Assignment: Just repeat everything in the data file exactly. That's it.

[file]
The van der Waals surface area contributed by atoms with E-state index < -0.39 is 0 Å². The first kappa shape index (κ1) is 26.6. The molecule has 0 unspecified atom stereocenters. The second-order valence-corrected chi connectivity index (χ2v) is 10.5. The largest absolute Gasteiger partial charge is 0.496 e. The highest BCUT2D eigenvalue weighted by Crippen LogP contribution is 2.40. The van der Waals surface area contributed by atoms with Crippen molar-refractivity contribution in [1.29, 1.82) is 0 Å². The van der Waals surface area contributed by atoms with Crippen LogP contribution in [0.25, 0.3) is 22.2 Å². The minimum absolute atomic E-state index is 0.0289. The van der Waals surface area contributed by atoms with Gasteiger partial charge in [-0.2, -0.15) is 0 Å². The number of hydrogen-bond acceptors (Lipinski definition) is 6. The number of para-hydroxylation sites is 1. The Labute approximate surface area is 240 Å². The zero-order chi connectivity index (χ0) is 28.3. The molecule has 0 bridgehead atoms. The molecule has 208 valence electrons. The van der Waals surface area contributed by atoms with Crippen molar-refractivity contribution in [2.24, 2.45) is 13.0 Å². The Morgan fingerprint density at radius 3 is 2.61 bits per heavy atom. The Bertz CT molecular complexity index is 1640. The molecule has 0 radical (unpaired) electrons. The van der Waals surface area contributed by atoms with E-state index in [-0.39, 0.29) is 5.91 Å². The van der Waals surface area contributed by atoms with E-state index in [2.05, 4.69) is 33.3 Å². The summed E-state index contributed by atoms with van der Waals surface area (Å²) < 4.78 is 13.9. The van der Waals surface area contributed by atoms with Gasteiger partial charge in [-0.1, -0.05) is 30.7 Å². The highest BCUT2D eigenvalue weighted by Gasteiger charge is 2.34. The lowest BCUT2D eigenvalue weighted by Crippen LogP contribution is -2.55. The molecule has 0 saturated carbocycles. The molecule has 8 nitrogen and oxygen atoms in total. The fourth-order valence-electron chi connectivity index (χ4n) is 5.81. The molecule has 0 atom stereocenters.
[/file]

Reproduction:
The van der Waals surface area contributed by atoms with E-state index < -0.39 is 0 Å². The first kappa shape index (κ1) is 26.6. The molecule has 0 unspecified atom stereocenters. The second-order valence-corrected chi connectivity index (χ2v) is 10.5. The largest absolute Gasteiger partial charge is 0.496 e. The highest BCUT2D eigenvalue weighted by Crippen LogP contribution is 2.40. The van der Waals surface area contributed by atoms with Crippen molar-refractivity contribution in [1.29, 1.82) is 0 Å². The van der Waals surface area contributed by atoms with Crippen LogP contribution in [0.25, 0.3) is 22.2 Å². The minimum absolute atomic E-state index is 0.0289. The van der Waals surface area contributed by atoms with Gasteiger partial charge in [-0.2, -0.15) is 0 Å². The number of hydrogen-bond acceptors (Lipinski definition) is 6. The number of para-hydroxylation sites is 1. The Labute approximate surface area is 240 Å². The zero-order chi connectivity index (χ0) is 28.3. The molecule has 0 bridgehead atoms. The molecule has 208 valence electrons. The van der Waals surface area contributed by atoms with Crippen molar-refractivity contribution in [2.24, 2.45) is 13.0 Å². The Morgan fingerprint density at radius 3 is 2.61 bits per heavy atom. The Bertz CT molecular complexity index is 1640. The molecule has 0 radical (unpaired) electrons. The van der Waals surface area contributed by atoms with E-state index in [-0.39, 0.29) is 5.91 Å². The van der Waals surface area contributed by atoms with E-state index in [2.05, 4.69) is 33.3 Å². The summed E-state index contributed by atoms with van der Waals surface area (Å²) < 4.78 is 13.9. The van der Waals surface area contributed by atoms with Gasteiger partial charge in [-0.1, -0.05) is 30.7 Å². The highest BCUT2D eigenvalue weighted by Gasteiger charge is 2.34. The lowest BCUT2D eigenvalue weighted by Crippen LogP contribution is -2.55. The molecule has 0 saturated carbocycles. The molecule has 8 nitrogen and oxygen atoms in total. The fourth-order valence-electron chi connectivity index (χ4n) is 5.81. The molecule has 0 atom stereocenters.